Continues upgrades to the packages which solve debian issues:
- Solve outdated packages which effect new features,non-security fixes
- Solve some packages security issues were they are not listed as CVE
- Minor to non-breakable system even when using upgraded packages to upstream level
- Ease to switch and choose different kernels
- Ease to push new added packages compared to debian
- Arch is based mainly on systemd, Doesnt give the option to have non-systemd from upstream similarly/easy as to debian which gave devuan and its fully functional. (There are projects who build archlinux without systemd like Atrix, But its faraway to fill all essential user needs)
- Arch doesnt come with any easy way to install it, Its fully manual/cli installation which is not easy at all for new comers. (There is a project which give arch+calamares installation called Alci)
- Arch doesnt support by default any architecture except 86x_64x. (And there is only unofficial ARM support, NO IBM-Power CPUs/ppc64)
- User need to refresh keys before upgrading otherwise gonna see messages like:(safe to proceed but annoying, not happening on debian side)
- Multiple warnings user going to see but its not clear on why or what should be done…etc
- Asking questions which are not really easy to answer nor what are the consequences behind the answer going to be by just performing normal upgrade:
Arch package manager pacman doesnt come with easy to use commands like install,remove,upgrade… instead it comes with only letters S,y,Rdd,…etc (user need to see and learn the manual of pacman in order to use it properly)
Arch is not free software distro by default similar to debian
- Arch doesnt come with any MAC by default not apparmor nor selinux or any other (need to be manually activated). (Debian and Fedora comes with one)
- Arch ignored for a long time signing their packages and handled the full trust to the third-party mirrors check here (2008) and here. To the level it considered one of the “Package Managers Without Security” according to TUF in 2008.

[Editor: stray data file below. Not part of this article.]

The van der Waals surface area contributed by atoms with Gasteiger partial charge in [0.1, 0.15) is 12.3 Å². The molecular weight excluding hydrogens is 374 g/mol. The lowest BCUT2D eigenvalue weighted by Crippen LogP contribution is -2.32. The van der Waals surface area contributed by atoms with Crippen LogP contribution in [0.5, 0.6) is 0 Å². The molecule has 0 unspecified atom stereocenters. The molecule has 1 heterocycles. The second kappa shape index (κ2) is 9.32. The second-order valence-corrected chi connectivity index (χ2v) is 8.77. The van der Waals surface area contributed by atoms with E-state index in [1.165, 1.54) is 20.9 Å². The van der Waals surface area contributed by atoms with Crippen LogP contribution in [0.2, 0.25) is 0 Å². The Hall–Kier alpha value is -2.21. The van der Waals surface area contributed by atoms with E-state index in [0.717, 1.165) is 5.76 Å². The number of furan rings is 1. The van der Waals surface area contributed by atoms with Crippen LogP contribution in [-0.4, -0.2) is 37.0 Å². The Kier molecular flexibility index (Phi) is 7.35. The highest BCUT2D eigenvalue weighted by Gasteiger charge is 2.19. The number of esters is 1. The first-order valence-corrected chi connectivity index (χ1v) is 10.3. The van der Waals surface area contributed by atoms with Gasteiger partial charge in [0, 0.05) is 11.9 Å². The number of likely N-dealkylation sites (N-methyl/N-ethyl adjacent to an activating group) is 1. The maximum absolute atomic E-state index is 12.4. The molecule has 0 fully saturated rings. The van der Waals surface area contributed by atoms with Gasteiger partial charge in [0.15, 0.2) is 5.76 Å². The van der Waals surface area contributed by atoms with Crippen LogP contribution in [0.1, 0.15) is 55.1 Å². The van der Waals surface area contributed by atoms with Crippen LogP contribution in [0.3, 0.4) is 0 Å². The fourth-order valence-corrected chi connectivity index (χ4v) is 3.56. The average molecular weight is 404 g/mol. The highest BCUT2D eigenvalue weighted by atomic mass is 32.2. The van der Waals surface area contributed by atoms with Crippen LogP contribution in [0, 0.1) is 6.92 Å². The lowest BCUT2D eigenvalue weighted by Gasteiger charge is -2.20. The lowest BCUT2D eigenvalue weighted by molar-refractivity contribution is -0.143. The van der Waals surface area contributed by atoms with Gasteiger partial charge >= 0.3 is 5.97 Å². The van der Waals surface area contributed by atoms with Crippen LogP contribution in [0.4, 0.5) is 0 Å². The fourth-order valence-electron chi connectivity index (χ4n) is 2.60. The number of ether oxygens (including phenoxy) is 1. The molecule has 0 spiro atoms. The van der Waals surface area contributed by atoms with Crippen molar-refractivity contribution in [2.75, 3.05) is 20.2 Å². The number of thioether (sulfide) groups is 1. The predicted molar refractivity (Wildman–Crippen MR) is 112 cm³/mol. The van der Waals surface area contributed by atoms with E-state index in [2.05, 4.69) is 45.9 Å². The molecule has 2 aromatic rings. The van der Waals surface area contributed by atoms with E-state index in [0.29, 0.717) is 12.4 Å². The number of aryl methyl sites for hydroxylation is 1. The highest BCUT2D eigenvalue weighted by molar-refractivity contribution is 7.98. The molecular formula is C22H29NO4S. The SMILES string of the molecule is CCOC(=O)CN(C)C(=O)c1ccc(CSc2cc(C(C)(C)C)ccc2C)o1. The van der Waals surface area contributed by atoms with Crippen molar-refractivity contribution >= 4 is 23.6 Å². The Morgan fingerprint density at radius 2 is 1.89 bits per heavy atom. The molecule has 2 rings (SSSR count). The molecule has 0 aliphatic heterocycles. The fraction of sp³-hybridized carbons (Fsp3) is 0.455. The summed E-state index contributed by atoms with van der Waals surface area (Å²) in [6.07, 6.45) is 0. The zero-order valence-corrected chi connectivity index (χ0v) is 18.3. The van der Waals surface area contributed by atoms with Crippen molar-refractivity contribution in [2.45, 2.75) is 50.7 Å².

- Arch still using outdated checksum md5 and sha1: (from their download page)
File integrity checksums for the latest releases can be found below:
PGP signature PGP fingerprint: 0x9741E8AC WKD Lookup: gpg --auto-key-locate clear,wkd -v --locate-external-key firstname.lastname@example.org SHA1: 3f3ba996e7d8e0b15d911180682093cd8fe6b805 MD5: 8731d4beaf66c4a280d3246b807beb33
- Lack onion mirrors (Looks like lack of interest)
- AUR packages lack signing or any mean to trust.
- As of today date archlinux still using iptables by default and not nftables, Ironically they note that iptables is the legacy firewall here: (Debian deprecate it by default and replaced it with nftables since more than one year)
Note: iptables is a legacy framework, nftables aims to provide a modern replacement including a compatibility layer.
- Since it lack many features by default like user friendly installation and some essential packages, The work on devs who gonna fork it will be heavier than if it forked from debian.
- Arch devs seems that the security is their last concern, Although the distro continuously upgradable and has good documentation their distro is behind the line when its compared with debian or fedora.
- The only useful way i can see it for whonix if we do all these fixes from our side properly, If it considered easy/under the hand tasks then yeah arch might sound useful to have, otherwise difficult task.